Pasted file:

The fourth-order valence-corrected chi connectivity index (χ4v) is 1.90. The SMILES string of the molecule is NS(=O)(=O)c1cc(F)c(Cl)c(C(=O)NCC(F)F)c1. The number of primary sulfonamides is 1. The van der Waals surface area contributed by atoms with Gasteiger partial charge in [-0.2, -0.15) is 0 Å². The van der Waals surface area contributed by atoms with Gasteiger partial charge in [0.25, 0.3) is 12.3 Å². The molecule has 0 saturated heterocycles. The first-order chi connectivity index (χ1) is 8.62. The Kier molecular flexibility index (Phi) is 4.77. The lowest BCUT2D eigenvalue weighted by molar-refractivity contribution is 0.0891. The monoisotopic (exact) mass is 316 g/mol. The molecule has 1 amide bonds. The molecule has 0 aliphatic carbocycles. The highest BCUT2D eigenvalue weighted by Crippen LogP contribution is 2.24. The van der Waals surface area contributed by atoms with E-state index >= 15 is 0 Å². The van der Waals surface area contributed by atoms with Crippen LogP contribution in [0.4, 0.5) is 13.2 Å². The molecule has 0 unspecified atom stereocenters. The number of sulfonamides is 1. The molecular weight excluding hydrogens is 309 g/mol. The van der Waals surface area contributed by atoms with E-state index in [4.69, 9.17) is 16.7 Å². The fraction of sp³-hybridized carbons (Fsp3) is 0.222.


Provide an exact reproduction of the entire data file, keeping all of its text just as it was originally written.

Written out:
The fourth-order valence-corrected chi connectivity index (χ4v) is 1.90. The SMILES string of the molecule is NS(=O)(=O)c1cc(F)c(Cl)c(C(=O)NCC(F)F)c1. The number of primary sulfonamides is 1. The van der Waals surface area contributed by atoms with Gasteiger partial charge in [-0.2, -0.15) is 0 Å². The van der Waals surface area contributed by atoms with Gasteiger partial charge in [0.25, 0.3) is 12.3 Å². The molecule has 0 saturated heterocycles. The first-order chi connectivity index (χ1) is 8.62. The Kier molecular flexibility index (Phi) is 4.77. The lowest BCUT2D eigenvalue weighted by molar-refractivity contribution is 0.0891. The monoisotopic (exact) mass is 316 g/mol. The molecule has 1 amide bonds. The molecule has 0 aliphatic carbocycles. The highest BCUT2D eigenvalue weighted by Crippen LogP contribution is 2.24. The van der Waals surface area contributed by atoms with E-state index >= 15 is 0 Å². The van der Waals surface area contributed by atoms with Crippen LogP contribution in [0.4, 0.5) is 13.2 Å². The molecule has 0 unspecified atom stereocenters. The number of sulfonamides is 1. The molecular weight excluding hydrogens is 309 g/mol. The van der Waals surface area contributed by atoms with E-state index in [4.69, 9.17) is 16.7 Å². The fraction of sp³-hybridized carbons (Fsp3) is 0.222.